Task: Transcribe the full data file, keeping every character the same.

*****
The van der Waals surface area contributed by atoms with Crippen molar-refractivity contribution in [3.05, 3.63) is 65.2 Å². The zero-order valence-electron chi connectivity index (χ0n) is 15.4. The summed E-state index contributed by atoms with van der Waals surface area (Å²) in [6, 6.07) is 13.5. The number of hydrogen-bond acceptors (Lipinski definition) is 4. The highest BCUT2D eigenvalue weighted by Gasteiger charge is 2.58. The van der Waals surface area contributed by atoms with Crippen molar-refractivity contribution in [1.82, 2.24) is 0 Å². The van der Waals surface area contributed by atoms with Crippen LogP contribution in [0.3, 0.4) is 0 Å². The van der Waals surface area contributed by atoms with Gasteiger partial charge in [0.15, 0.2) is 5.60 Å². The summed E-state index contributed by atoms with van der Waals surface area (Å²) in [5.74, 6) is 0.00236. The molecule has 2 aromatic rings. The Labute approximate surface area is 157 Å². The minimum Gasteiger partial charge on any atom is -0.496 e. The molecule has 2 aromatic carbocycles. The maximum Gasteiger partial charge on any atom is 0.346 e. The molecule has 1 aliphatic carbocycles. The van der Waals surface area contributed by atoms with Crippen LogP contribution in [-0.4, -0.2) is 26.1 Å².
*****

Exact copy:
The van der Waals surface area contributed by atoms with Crippen molar-refractivity contribution in [3.05, 3.63) is 65.2 Å². The zero-order valence-electron chi connectivity index (χ0n) is 15.4. The summed E-state index contributed by atoms with van der Waals surface area (Å²) in [6, 6.07) is 13.5. The number of hydrogen-bond acceptors (Lipinski definition) is 4. The highest BCUT2D eigenvalue weighted by Gasteiger charge is 2.58. The van der Waals surface area contributed by atoms with Crippen molar-refractivity contribution in [1.82, 2.24) is 0 Å². The van der Waals surface area contributed by atoms with Crippen LogP contribution in [0.3, 0.4) is 0 Å². The van der Waals surface area contributed by atoms with Gasteiger partial charge in [0.15, 0.2) is 5.60 Å². The summed E-state index contributed by atoms with van der Waals surface area (Å²) in [5.74, 6) is 0.00236. The molecule has 2 aromatic rings. The Labute approximate surface area is 157 Å². The minimum Gasteiger partial charge on any atom is -0.496 e. The molecule has 2 aromatic carbocycles. The maximum Gasteiger partial charge on any atom is 0.346 e. The molecule has 1 aliphatic carbocycles. The van der Waals surface area contributed by atoms with Crippen LogP contribution in [-0.4, -0.2) is 26.1 Å².